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L.A. Schools Need a Leader Driven by Spirit of Reform

Poor math and reading scores have to be targeted

March 02, 1997

The impending choice of a new superintendent for Los Angeles schools is crucial to the quality of public education and the city's future. This is no time for business as usual.

The public schools are in trouble. What more evidence do we need than dismal test scores, a high dropout rate and the complaints of employers who hire graduates of the Los Angeles Unified School District?

The school board needs to select a tough, effective, visionary reformer to boost academic achievement. A board decision that emphasizes that goal would provide the support a no-nonsense manager would need to re-energize the district and restore public confidence.

Without strong leadership the quality of education on nearly every campus is threatened. Basic skills are the mission of tax-supported schools, yet reading and math scores in the district are scandalously low. These failures handicap students in the quest for a college education and rewarding work.

Few public jobs are as important as that of the superintendent of schools. In Boston, Seattle and Washington, new take-charge superintendents are promoting change from top to bottom. They are increasing accountability and thinning swollen bureaucracies. They are rooting out bad principals and administrators and targeting cronyism.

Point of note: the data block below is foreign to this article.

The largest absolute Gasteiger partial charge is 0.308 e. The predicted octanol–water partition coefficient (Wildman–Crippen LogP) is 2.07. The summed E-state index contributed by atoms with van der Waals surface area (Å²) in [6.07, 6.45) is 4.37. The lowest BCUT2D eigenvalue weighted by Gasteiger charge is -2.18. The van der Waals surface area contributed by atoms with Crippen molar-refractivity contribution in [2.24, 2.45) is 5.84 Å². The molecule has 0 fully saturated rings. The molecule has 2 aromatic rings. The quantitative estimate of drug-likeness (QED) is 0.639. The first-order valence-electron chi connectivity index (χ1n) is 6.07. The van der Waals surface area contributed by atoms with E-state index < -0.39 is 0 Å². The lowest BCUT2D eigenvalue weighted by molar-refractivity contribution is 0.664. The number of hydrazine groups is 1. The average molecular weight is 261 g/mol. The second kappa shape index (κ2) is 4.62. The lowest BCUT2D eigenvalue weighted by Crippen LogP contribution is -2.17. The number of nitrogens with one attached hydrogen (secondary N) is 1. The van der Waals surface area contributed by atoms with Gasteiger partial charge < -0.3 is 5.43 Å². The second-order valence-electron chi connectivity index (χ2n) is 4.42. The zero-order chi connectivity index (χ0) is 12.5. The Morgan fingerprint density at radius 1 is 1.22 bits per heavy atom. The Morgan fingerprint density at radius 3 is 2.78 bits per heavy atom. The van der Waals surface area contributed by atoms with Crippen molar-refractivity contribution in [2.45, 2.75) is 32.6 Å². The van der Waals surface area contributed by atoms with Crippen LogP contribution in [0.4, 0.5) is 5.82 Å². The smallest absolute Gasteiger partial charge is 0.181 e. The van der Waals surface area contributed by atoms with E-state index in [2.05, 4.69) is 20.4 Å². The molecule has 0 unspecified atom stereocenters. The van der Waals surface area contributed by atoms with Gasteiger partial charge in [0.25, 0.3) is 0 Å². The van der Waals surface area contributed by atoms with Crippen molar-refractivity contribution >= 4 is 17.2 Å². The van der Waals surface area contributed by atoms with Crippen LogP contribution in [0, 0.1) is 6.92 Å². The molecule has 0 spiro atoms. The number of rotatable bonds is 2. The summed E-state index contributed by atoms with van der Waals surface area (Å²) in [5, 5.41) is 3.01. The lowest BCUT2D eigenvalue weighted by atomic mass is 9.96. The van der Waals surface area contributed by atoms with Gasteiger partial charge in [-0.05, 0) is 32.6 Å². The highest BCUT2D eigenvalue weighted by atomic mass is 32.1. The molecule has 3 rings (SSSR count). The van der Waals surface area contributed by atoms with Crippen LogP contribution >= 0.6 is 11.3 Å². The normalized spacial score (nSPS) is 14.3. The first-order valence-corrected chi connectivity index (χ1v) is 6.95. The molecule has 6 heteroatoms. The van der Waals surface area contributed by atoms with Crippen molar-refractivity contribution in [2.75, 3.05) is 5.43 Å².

The head of the LAUSD can make such changes only with the cooperation of the district's powerful unions. It should be given. The new chief also will confront problems uncontrollable from the superintendent's office: inadequate financing, a surging enrollment, the teacher shortage.

These challenges may explain why only three candidates so far have announced that they are seeking the job, despite an ongoing national search and an annual salary of $163,000. Deputy Supt. Ruben Zacarias, a career educator and veteran of the district, was the first applicant. A little-known British educator, Matt Dunkley, who visited the district last year to learn about reforms, has thrown his hat in the ring. Now the former CEO of First Interstate Bancorp, William E. B. Siart, is offering his business skills and professional management experience to the LAUSD, which has a $5-billion budget, 60,000 employees and nearly 900 schools and centers. The process remains open, and the final candidates are not expected to make their pitches to the school board until perhaps early April.

The next superintendent should be in place by June 30, the date on which Sid Thompson, the fourth LAUSD chief in a decade, is expected to retire after four years in office. It is also the date on which the annual contracts of district senior managers expire. A new superintendent should be able to choose his or her own management team, from inside or outside the district; the district should not renew yearlong contracts without consulting the incoming chief.

This is a pivotal moment for Los Angeles schools. The board has a hard decision before it. What is certain is that our schools will get what the board members deliver. And every voter should be watching.

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